Doctor Copper needs to make a house call to the emerging markets and he needs to prescribe ‘bullish’. MSEMF (lower panel) looks like it is in some kind of a massive topping pattern (it does not look like a bullish consolidation to me) and the problem is that the good Doctor is making the same pattern.
The potential is for a 2008 style deflationary Armageddon in commodities and emerging markets. Now, would the US (and maybe Europe), with their respective funny munny financial chicanery get off scott free, perhaps even getting the big bid as the world rushes out of commodities and EM’s? Well as obnoxious as it sounds, it could happen. Though I wouldn’t bet on it.
Imagine the world rushing to T bonds, amplifying the Fed’s current operation. Imagine US mortgage rates tanking. Imagine the shining new era of Fortress America and its financial apparatus. What was the last ‘new era’, the Dot.coms and the ‘new economy’? Could we have a new one that rejects the old fashioned notion that the US stock market has a copper roof? Sort of the modern edition of the circa 1999 rejection of a ‘brick and mortar’ business model?
Just riffing here. I think commodities and EM’s are a bearish divergence to the US and Europe. But unfortunately, with the Fed in the markets 24/7 now these type of questions need to at least be considered.
European and emerging stock markets have hit targets.
Boy this is a macro market newsletter that dug and dug until it came up with a lot of possibilities for various markets going into Q4 and beyond. It also highlighted something significant going on in T bond yields that I don’t think is being considered by most people.
This as 10-year yields have just about hit the 3% target we established back in May in NFTRH 239. The 30-year is closing in on its target of 4.2%. But there is something going on in yield relationships that I really need to think more about and get on top of. Anyway, even the little promo blurb for this letter is getting too involved.
Got to love the markets; never an easy answer nor a dull moment. NFTRH 255 out now.
The beautiful thing about the financial markets is that no matter what is going on, whether bullish, bearish or some combination thereof, there is always opportunity somewhere.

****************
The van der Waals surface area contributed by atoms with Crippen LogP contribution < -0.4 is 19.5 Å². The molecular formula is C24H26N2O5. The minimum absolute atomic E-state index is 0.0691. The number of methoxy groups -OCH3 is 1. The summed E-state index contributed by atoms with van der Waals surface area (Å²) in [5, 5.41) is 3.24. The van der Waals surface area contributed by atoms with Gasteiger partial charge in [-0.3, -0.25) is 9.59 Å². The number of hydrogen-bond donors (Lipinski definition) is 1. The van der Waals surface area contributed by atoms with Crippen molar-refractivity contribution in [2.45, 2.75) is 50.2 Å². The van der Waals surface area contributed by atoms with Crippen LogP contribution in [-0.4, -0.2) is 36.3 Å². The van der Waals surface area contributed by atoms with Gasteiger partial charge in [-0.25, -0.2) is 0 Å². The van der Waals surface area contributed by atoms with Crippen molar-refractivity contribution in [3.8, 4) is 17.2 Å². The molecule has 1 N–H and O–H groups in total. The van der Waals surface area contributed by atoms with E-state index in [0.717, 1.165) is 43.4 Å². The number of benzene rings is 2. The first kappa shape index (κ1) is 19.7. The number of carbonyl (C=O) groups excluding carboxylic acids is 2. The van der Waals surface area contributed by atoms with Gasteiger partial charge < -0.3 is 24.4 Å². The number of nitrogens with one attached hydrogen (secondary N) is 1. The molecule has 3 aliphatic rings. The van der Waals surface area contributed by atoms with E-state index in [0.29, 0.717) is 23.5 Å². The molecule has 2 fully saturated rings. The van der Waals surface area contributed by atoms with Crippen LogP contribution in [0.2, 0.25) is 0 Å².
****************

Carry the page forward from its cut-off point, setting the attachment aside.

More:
Last summer Templeton’s Emerging Markets Income fund (TEI) came on sale and I bought it. I then took profits ‘too soon’ just under the measured target of 17 (and got a nice dividend as well) and mostly used the fund as an indicator the rest of the way; as in, ‘I know we are all supposed to bow down and be bearish in the face of the Euro sovereign debt crisis, the divisive US election and the oncoming Fiscal Cliff, but this sensitive market indicator remains on the bull’.
TEI daily chart
Yesterday TEI declined hard, which is weird because a quarterly ex-div. date is still upcoming. So is this an opportunity to buy the 200 day moving averages similar to November or is it a warning of some sort on the broad markets? I for one am going to look closer.
The NDX led the SPX out of the 2009 bottom. The bottom panel shows QQQ in relation to SPY rolling over since the spring of 2012.
The most recent rally out of the summer was led by the emerging markets. The top panel shows the EEM-SPY ratio threatening to break down.
What’s it mean? Maybe the S&P 500 will just keep going up with a flight to equity safety tout, but as of this moment it is losing its leaders. Oh for a hard correction.
You may recall a post I did last year highlighting what looked like a bottom in the EEM:SPY ratio and speculating upon a would be rally to be led by the emerging markets. The first hint was the stellar performance of emerging market bonds, which I then sold and transferred to positions in emerging equities.
Well, now I have bought back emerging bonds after a recent correction and sold the equities. But I want the equities back and may buy them sooner rather than later, with offsetting protection in a bear or volatility stance against the US market.
Anyway, here’s EEM:SPY as of today.
EEM:SPY ratio at the bottom of a trend channel
Last year the Templeton Emerging Markets bond fund provided great gains. Now Templeton’s Mark Mobius has provided excellent 9% and 7% returns (Plus dividend income) on what are essentially mutual funds. I don’t want to get greedy.
I am still constructive on the Emerging Markets and Asia compared to US markets, but it is time to pare back on some positions now and evaluate. I still hold the Templeton Global Income fund, which is +5% since purchase and spitting off monthly income.